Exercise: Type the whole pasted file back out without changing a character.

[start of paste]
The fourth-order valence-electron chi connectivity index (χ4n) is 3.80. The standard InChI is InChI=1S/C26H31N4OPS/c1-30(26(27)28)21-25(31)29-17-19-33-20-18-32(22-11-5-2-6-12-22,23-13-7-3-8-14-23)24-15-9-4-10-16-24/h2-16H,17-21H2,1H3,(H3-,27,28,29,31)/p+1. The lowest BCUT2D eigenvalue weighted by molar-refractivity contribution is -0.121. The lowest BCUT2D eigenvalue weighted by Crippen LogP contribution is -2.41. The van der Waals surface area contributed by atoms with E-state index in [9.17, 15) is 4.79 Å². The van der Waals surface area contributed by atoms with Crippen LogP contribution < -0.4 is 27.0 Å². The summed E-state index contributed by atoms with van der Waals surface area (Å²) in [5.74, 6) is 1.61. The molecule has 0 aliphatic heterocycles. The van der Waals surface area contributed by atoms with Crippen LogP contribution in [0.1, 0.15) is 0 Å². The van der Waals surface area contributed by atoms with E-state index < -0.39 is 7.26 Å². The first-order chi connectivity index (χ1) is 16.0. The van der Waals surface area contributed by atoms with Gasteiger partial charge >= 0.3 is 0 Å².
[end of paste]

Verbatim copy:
The fourth-order valence-electron chi connectivity index (χ4n) is 3.80. The standard InChI is InChI=1S/C26H31N4OPS/c1-30(26(27)28)21-25(31)29-17-19-33-20-18-32(22-11-5-2-6-12-22,23-13-7-3-8-14-23)24-15-9-4-10-16-24/h2-16H,17-21H2,1H3,(H3-,27,28,29,31)/p+1. The lowest BCUT2D eigenvalue weighted by molar-refractivity contribution is -0.121. The lowest BCUT2D eigenvalue weighted by Crippen LogP contribution is -2.41. The van der Waals surface area contributed by atoms with E-state index in [9.17, 15) is 4.79 Å². The van der Waals surface area contributed by atoms with Crippen LogP contribution < -0.4 is 27.0 Å². The summed E-state index contributed by atoms with van der Waals surface area (Å²) in [5.74, 6) is 1.61. The molecule has 0 aliphatic heterocycles. The van der Waals surface area contributed by atoms with Crippen LogP contribution in [0.1, 0.15) is 0 Å². The van der Waals surface area contributed by atoms with E-state index < -0.39 is 7.26 Å². The first-order chi connectivity index (χ1) is 16.0. The van der Waals surface area contributed by atoms with Gasteiger partial charge >= 0.3 is 0 Å².